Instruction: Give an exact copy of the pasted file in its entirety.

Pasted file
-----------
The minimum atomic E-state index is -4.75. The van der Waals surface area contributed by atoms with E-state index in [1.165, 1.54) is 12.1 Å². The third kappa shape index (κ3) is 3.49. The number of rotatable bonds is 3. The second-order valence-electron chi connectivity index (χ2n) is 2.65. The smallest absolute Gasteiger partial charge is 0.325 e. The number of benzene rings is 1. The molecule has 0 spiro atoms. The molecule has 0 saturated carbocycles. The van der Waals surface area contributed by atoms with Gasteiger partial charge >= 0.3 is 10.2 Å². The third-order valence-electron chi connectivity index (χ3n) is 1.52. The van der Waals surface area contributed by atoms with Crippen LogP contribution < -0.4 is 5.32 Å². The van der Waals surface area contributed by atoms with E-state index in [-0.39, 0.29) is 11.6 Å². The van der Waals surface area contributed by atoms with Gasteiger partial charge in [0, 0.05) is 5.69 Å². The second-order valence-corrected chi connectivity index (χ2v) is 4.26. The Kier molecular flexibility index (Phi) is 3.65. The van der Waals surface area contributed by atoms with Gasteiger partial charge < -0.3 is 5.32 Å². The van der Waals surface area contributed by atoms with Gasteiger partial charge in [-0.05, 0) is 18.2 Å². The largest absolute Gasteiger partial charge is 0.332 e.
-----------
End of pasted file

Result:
The minimum atomic E-state index is -4.75. The van der Waals surface area contributed by atoms with E-state index in [1.165, 1.54) is 12.1 Å². The third kappa shape index (κ3) is 3.49. The number of rotatable bonds is 3. The second-order valence-electron chi connectivity index (χ2n) is 2.65. The smallest absolute Gasteiger partial charge is 0.325 e. The number of benzene rings is 1. The molecule has 0 spiro atoms. The molecule has 0 saturated carbocycles. The van der Waals surface area contributed by atoms with Gasteiger partial charge >= 0.3 is 10.2 Å². The third-order valence-electron chi connectivity index (χ3n) is 1.52. The van der Waals surface area contributed by atoms with Crippen LogP contribution < -0.4 is 5.32 Å². The van der Waals surface area contributed by atoms with E-state index in [-0.39, 0.29) is 11.6 Å². The van der Waals surface area contributed by atoms with Gasteiger partial charge in [0, 0.05) is 5.69 Å². The second-order valence-corrected chi connectivity index (χ2v) is 4.26. The Kier molecular flexibility index (Phi) is 3.65. The van der Waals surface area contributed by atoms with Gasteiger partial charge < -0.3 is 5.32 Å². The van der Waals surface area contributed by atoms with Gasteiger partial charge in [-0.05, 0) is 18.2 Å². The largest absolute Gasteiger partial charge is 0.332 e.